It's also ironic that Riesling is the variety which we have an important historic background " it's really in our blood! "

What most surprises people most about you or the wines you produce?

Again it's our Rieslings that surprise. Mudgee has historically been known for rich, earthy, age worthy red wines, and rightly so, we make very good examples of these styles. But good Riesling from Mudgee is a fairly recent occurrence, and seeing we have won "wine of show" for the last two consecutive years at the Mudgee wine show, it's vastly becoming the one to beat. However I believe this to be the case for all of Mudgee’s white varietals, extremely underrated and will thrive in the future showing how versatile our region is. 

What are you drinking now, and what are you cellaring? 

Tassie Sparklings and Pinot Noir (literally drinking now). 

I'm starting up cellaring classic Aussie wines again, after a few year hiatus. Grossett Riesling, Moss Wood Cabernet, Bannockurn and Giacondas - it's expensive now, but I'll be happy in 15 years.

If you could only drink one wine for the rest of your life, what would that be?

How could I choose anything else but Riesling, it's a celebratory drink, relatively cheap to buy now and will last forever.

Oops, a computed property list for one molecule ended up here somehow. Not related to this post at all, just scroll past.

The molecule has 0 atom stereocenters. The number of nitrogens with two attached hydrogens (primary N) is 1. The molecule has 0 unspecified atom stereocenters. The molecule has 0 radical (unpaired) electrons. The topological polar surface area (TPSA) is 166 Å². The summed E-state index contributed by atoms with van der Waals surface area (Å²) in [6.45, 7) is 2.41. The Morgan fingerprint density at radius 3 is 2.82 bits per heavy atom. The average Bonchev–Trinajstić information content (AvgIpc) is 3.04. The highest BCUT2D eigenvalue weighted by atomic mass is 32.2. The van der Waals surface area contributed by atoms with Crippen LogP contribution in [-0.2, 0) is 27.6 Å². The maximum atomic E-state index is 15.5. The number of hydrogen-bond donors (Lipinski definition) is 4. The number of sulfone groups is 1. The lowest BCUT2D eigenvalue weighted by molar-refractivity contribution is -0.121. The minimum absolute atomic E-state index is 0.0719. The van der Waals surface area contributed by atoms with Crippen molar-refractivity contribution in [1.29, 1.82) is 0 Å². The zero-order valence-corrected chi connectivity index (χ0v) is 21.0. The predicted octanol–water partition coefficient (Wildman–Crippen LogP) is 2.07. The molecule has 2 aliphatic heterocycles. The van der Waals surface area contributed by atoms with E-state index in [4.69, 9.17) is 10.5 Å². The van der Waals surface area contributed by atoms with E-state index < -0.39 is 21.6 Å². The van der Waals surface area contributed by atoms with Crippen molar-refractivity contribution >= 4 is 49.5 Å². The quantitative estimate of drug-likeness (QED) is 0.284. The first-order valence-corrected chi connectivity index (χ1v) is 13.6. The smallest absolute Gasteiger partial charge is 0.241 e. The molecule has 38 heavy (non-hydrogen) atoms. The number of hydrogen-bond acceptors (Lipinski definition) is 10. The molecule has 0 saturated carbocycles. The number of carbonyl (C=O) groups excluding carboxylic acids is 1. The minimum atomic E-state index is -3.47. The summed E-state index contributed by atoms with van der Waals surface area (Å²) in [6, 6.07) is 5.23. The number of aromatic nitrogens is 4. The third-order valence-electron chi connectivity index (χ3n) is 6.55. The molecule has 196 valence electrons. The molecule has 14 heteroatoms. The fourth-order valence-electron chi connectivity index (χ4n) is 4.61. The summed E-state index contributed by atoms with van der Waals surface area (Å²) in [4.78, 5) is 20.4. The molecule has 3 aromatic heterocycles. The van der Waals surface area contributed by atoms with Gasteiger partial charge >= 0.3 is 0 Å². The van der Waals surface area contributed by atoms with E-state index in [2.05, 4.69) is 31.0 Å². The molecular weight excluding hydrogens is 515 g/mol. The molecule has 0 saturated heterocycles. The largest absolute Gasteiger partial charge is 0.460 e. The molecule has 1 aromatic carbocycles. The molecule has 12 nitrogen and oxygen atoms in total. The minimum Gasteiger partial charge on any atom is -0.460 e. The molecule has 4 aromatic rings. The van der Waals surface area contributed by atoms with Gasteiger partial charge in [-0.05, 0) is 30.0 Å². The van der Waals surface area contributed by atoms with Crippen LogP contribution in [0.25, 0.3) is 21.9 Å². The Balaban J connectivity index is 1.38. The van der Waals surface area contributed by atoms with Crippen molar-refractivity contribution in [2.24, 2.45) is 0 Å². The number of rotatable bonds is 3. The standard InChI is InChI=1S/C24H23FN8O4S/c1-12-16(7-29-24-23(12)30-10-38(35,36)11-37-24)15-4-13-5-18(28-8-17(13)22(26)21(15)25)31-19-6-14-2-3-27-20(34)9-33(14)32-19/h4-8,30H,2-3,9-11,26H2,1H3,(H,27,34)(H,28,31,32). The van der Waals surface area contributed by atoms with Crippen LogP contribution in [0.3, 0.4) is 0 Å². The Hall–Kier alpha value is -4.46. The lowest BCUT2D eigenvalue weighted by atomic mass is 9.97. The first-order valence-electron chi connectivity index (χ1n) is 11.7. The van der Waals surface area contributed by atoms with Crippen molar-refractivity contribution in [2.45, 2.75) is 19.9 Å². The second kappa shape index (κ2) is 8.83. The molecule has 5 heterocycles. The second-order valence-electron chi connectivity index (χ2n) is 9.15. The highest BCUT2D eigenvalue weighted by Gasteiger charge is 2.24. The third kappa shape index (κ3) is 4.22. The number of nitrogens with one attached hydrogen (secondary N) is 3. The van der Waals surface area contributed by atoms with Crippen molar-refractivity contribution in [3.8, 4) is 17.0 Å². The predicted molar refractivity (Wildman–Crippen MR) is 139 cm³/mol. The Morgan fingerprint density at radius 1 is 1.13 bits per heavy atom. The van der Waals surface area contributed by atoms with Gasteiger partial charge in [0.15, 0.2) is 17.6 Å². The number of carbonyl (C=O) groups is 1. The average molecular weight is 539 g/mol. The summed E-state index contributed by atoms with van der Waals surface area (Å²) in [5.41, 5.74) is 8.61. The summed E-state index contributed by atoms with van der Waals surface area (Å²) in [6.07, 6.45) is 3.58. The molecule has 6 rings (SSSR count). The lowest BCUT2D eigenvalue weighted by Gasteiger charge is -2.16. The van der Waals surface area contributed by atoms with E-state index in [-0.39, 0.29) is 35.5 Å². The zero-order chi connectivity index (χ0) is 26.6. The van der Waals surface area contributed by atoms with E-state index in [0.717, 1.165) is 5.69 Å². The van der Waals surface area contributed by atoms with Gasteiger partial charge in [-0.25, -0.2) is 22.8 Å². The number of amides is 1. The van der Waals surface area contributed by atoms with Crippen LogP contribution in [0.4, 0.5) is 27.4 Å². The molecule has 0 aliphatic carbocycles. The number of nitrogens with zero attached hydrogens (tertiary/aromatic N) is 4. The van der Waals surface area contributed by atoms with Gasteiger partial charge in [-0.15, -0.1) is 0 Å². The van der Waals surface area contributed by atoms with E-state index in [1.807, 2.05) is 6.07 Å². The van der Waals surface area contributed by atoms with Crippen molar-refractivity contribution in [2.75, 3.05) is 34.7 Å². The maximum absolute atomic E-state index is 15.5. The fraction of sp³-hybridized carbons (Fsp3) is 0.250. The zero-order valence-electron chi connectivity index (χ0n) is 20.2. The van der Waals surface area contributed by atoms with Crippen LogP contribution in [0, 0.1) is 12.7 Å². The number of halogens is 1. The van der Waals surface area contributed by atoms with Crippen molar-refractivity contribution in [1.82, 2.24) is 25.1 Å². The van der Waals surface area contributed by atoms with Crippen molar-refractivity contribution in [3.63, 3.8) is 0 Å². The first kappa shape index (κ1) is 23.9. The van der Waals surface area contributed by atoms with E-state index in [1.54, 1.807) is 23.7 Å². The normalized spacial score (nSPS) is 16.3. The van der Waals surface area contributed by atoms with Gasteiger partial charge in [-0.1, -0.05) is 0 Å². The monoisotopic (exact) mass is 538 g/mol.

It’s hard to go past good Rheingau and Rheinhessen…

What is the most exciting thing coming up for both you and the business over the next 12 months? 

We have a few exciting events on over the next few months, being our 40th year anniversary. 

Our 40th lunch will be a great day to reflect on our past 40, and celebrate with friends, hopefully setting us up for the next 40. 

There are a few expansions plans for the business, and as usual some equipment upgrades, but I hope we can keep the vineyard heading in the same direction with our increasing fruit and wine quality. 

A few exciting personal tasks on the hush for now, and slowly working on them!

Time to dig out your thermals, winter is here and temperatures across Australia are plummeting. 

While the cool weather and short days may hinder your ability to soak up that much needed vitamin D while refreshing yourself with truckloads of your favorite crisp white wine, or delicious Aussie sparkling, these winter months have something even more exciting in store for you and your love for wine-drinking.

To help you on your way, The Wine Pig has put together a list of wines which we think you should be drinking this winter.